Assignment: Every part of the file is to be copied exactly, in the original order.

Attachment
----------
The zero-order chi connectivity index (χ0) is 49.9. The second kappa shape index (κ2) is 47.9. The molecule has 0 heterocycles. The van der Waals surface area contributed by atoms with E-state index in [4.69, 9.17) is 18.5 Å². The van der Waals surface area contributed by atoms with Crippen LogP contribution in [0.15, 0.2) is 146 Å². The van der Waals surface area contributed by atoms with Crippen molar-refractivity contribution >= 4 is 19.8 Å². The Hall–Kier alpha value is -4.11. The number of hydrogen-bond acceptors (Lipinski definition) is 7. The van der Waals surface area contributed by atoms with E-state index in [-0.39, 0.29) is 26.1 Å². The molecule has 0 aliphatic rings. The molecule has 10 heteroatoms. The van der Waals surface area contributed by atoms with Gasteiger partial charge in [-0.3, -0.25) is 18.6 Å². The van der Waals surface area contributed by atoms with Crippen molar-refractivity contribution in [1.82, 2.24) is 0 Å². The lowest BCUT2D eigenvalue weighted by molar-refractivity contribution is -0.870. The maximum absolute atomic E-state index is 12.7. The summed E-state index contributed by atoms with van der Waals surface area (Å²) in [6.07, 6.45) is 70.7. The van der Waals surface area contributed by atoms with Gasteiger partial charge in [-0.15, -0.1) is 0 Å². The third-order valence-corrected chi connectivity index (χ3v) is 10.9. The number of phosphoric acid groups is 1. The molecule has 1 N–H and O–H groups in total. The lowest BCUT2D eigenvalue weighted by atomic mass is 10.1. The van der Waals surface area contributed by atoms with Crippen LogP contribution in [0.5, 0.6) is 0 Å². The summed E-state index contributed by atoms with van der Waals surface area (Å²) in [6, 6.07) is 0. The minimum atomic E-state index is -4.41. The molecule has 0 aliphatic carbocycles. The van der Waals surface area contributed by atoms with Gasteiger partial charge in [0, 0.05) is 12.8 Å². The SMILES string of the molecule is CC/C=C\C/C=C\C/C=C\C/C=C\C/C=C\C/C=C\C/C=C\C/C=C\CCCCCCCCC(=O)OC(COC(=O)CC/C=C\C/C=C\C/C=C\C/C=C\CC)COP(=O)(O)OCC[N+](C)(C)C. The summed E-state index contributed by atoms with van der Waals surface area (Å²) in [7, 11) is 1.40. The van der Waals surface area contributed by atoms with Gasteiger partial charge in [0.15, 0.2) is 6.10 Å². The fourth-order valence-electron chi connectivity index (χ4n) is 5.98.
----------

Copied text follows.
The zero-order chi connectivity index (χ0) is 49.9. The second kappa shape index (κ2) is 47.9. The molecule has 0 heterocycles. The van der Waals surface area contributed by atoms with E-state index in [4.69, 9.17) is 18.5 Å². The van der Waals surface area contributed by atoms with Crippen LogP contribution in [0.15, 0.2) is 146 Å². The van der Waals surface area contributed by atoms with Crippen molar-refractivity contribution >= 4 is 19.8 Å². The Hall–Kier alpha value is -4.11. The number of hydrogen-bond acceptors (Lipinski definition) is 7. The van der Waals surface area contributed by atoms with E-state index in [-0.39, 0.29) is 26.1 Å². The molecule has 0 aliphatic rings. The molecule has 10 heteroatoms. The van der Waals surface area contributed by atoms with Gasteiger partial charge in [-0.3, -0.25) is 18.6 Å². The van der Waals surface area contributed by atoms with Crippen molar-refractivity contribution in [1.82, 2.24) is 0 Å². The lowest BCUT2D eigenvalue weighted by molar-refractivity contribution is -0.870. The maximum absolute atomic E-state index is 12.7. The summed E-state index contributed by atoms with van der Waals surface area (Å²) in [6.07, 6.45) is 70.7. The van der Waals surface area contributed by atoms with Gasteiger partial charge in [-0.15, -0.1) is 0 Å². The third-order valence-corrected chi connectivity index (χ3v) is 10.9. The number of phosphoric acid groups is 1. The molecule has 1 N–H and O–H groups in total. The lowest BCUT2D eigenvalue weighted by atomic mass is 10.1. The van der Waals surface area contributed by atoms with Crippen LogP contribution in [0.5, 0.6) is 0 Å². The summed E-state index contributed by atoms with van der Waals surface area (Å²) in [6, 6.07) is 0. The minimum atomic E-state index is -4.41. The molecule has 0 aliphatic carbocycles. The van der Waals surface area contributed by atoms with Gasteiger partial charge in [0, 0.05) is 12.8 Å². The SMILES string of the molecule is CC/C=C\C/C=C\C/C=C\C/C=C\C/C=C\C/C=C\C/C=C\C/C=C\CCCCCCCCC(=O)OC(COC(=O)CC/C=C\C/C=C\C/C=C\C/C=C\CC)COP(=O)(O)OCC[N+](C)(C)C. The summed E-state index contributed by atoms with van der Waals surface area (Å²) in [7, 11) is 1.40. The van der Waals surface area contributed by atoms with Gasteiger partial charge in [0.15, 0.2) is 6.10 Å². The fourth-order valence-electron chi connectivity index (χ4n) is 5.98.